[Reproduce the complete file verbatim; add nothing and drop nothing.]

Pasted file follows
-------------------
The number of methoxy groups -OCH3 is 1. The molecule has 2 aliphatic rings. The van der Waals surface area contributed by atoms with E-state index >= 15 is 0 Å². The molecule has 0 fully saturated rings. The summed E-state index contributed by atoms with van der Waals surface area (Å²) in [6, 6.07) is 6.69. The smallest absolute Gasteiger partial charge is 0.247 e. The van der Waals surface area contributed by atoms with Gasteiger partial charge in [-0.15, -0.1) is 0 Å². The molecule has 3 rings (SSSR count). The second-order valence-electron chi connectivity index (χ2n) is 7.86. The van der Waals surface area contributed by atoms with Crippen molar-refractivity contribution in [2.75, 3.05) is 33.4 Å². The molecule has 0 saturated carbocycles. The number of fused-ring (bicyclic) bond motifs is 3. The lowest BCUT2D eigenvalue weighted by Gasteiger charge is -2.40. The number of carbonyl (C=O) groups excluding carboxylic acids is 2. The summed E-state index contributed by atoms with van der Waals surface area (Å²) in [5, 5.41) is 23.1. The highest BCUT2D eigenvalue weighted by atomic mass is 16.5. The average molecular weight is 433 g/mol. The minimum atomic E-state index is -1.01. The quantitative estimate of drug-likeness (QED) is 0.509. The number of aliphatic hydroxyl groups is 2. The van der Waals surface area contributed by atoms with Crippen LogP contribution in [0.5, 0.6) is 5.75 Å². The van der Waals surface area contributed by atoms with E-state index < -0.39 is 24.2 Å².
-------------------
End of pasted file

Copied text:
The number of methoxy groups -OCH3 is 1. The molecule has 2 aliphatic rings. The van der Waals surface area contributed by atoms with E-state index >= 15 is 0 Å². The molecule has 0 fully saturated rings. The summed E-state index contributed by atoms with van der Waals surface area (Å²) in [6, 6.07) is 6.69. The smallest absolute Gasteiger partial charge is 0.247 e. The van der Waals surface area contributed by atoms with Gasteiger partial charge in [-0.15, -0.1) is 0 Å². The molecule has 3 rings (SSSR count). The second-order valence-electron chi connectivity index (χ2n) is 7.86. The van der Waals surface area contributed by atoms with Crippen molar-refractivity contribution in [2.75, 3.05) is 33.4 Å². The molecule has 0 saturated carbocycles. The number of fused-ring (bicyclic) bond motifs is 3. The lowest BCUT2D eigenvalue weighted by Gasteiger charge is -2.40. The number of carbonyl (C=O) groups excluding carboxylic acids is 2. The summed E-state index contributed by atoms with van der Waals surface area (Å²) in [5, 5.41) is 23.1. The highest BCUT2D eigenvalue weighted by atomic mass is 16.5. The average molecular weight is 433 g/mol. The minimum atomic E-state index is -1.01. The quantitative estimate of drug-likeness (QED) is 0.509. The number of aliphatic hydroxyl groups is 2. The van der Waals surface area contributed by atoms with Crippen LogP contribution in [0.5, 0.6) is 5.75 Å². The van der Waals surface area contributed by atoms with E-state index < -0.39 is 24.2 Å².